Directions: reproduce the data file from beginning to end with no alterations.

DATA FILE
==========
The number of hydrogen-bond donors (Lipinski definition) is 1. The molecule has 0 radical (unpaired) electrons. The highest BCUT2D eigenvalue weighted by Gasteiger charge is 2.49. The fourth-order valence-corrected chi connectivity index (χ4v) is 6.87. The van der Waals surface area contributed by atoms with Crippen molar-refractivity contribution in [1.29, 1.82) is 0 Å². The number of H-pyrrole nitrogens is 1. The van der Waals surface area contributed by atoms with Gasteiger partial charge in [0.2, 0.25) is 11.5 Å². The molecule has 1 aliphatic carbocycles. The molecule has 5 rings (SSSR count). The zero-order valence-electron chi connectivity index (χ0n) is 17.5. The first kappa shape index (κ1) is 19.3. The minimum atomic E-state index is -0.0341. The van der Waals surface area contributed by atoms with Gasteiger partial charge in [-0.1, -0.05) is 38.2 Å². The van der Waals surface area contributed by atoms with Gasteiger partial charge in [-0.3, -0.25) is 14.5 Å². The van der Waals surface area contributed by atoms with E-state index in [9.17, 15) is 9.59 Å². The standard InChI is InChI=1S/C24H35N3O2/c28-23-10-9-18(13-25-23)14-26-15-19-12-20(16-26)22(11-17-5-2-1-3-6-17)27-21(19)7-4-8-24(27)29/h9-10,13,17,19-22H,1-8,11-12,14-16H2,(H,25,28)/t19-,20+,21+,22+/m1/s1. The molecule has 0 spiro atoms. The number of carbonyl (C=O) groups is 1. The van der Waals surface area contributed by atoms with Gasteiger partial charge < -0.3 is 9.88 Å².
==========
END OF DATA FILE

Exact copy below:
The number of hydrogen-bond donors (Lipinski definition) is 1. The molecule has 0 radical (unpaired) electrons. The highest BCUT2D eigenvalue weighted by Gasteiger charge is 2.49. The fourth-order valence-corrected chi connectivity index (χ4v) is 6.87. The van der Waals surface area contributed by atoms with Crippen molar-refractivity contribution in [1.29, 1.82) is 0 Å². The number of H-pyrrole nitrogens is 1. The van der Waals surface area contributed by atoms with Gasteiger partial charge in [0.2, 0.25) is 11.5 Å². The molecule has 1 aliphatic carbocycles. The molecule has 5 rings (SSSR count). The zero-order valence-electron chi connectivity index (χ0n) is 17.5. The first kappa shape index (κ1) is 19.3. The minimum atomic E-state index is -0.0341. The van der Waals surface area contributed by atoms with Gasteiger partial charge in [-0.1, -0.05) is 38.2 Å². The van der Waals surface area contributed by atoms with Gasteiger partial charge in [-0.3, -0.25) is 14.5 Å². The van der Waals surface area contributed by atoms with E-state index in [9.17, 15) is 9.59 Å². The standard InChI is InChI=1S/C24H35N3O2/c28-23-10-9-18(13-25-23)14-26-15-19-12-20(16-26)22(11-17-5-2-1-3-6-17)27-21(19)7-4-8-24(27)29/h9-10,13,17,19-22H,1-8,11-12,14-16H2,(H,25,28)/t19-,20+,21+,22+/m1/s1. The molecule has 0 spiro atoms. The number of carbonyl (C=O) groups is 1. The van der Waals surface area contributed by atoms with Gasteiger partial charge < -0.3 is 9.88 Å².